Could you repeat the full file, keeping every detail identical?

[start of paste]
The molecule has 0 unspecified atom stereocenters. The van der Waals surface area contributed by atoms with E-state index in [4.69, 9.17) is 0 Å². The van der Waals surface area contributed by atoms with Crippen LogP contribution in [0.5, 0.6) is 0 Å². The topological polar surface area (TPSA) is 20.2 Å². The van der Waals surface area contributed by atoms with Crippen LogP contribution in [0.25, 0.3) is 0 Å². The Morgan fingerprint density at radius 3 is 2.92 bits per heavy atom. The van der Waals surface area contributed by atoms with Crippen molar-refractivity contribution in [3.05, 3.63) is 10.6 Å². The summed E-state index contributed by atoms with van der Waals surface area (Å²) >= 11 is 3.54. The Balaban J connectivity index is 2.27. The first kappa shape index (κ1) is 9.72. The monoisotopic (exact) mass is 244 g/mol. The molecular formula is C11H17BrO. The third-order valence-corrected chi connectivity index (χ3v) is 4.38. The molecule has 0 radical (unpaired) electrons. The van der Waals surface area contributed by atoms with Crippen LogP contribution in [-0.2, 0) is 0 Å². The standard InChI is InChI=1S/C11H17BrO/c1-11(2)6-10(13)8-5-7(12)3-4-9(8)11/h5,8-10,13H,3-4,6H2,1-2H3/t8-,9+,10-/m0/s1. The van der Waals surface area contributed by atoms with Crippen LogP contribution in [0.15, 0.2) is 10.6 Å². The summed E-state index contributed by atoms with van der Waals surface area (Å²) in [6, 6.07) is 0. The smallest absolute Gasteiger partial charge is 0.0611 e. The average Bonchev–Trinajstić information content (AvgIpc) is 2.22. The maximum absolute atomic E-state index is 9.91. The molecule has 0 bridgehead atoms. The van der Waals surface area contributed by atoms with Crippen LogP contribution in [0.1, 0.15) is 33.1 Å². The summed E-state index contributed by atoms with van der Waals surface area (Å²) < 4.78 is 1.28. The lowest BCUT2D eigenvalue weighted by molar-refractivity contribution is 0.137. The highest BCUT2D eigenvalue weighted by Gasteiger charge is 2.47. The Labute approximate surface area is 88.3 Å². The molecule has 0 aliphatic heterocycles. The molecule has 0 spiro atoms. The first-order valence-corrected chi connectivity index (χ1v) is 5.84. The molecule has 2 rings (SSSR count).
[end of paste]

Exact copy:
The molecule has 0 unspecified atom stereocenters. The van der Waals surface area contributed by atoms with E-state index in [4.69, 9.17) is 0 Å². The van der Waals surface area contributed by atoms with Crippen LogP contribution in [0.5, 0.6) is 0 Å². The topological polar surface area (TPSA) is 20.2 Å². The van der Waals surface area contributed by atoms with Crippen LogP contribution in [0.25, 0.3) is 0 Å². The Morgan fingerprint density at radius 3 is 2.92 bits per heavy atom. The van der Waals surface area contributed by atoms with Crippen molar-refractivity contribution in [3.05, 3.63) is 10.6 Å². The summed E-state index contributed by atoms with van der Waals surface area (Å²) >= 11 is 3.54. The Balaban J connectivity index is 2.27. The first kappa shape index (κ1) is 9.72. The monoisotopic (exact) mass is 244 g/mol. The molecular formula is C11H17BrO. The third-order valence-corrected chi connectivity index (χ3v) is 4.38. The molecule has 0 radical (unpaired) electrons. The van der Waals surface area contributed by atoms with Crippen LogP contribution in [-0.2, 0) is 0 Å². The standard InChI is InChI=1S/C11H17BrO/c1-11(2)6-10(13)8-5-7(12)3-4-9(8)11/h5,8-10,13H,3-4,6H2,1-2H3/t8-,9+,10-/m0/s1. The van der Waals surface area contributed by atoms with Crippen LogP contribution in [0.15, 0.2) is 10.6 Å². The summed E-state index contributed by atoms with van der Waals surface area (Å²) in [6, 6.07) is 0. The smallest absolute Gasteiger partial charge is 0.0611 e. The average Bonchev–Trinajstić information content (AvgIpc) is 2.22. The maximum absolute atomic E-state index is 9.91. The molecule has 0 bridgehead atoms. The van der Waals surface area contributed by atoms with Crippen LogP contribution in [0.1, 0.15) is 33.1 Å². The summed E-state index contributed by atoms with van der Waals surface area (Å²) < 4.78 is 1.28. The lowest BCUT2D eigenvalue weighted by molar-refractivity contribution is 0.137. The highest BCUT2D eigenvalue weighted by Gasteiger charge is 2.47. The Labute approximate surface area is 88.3 Å². The molecule has 0 aliphatic heterocycles. The molecule has 0 spiro atoms. The first-order valence-corrected chi connectivity index (χ1v) is 5.84. The molecule has 2 rings (SSSR count).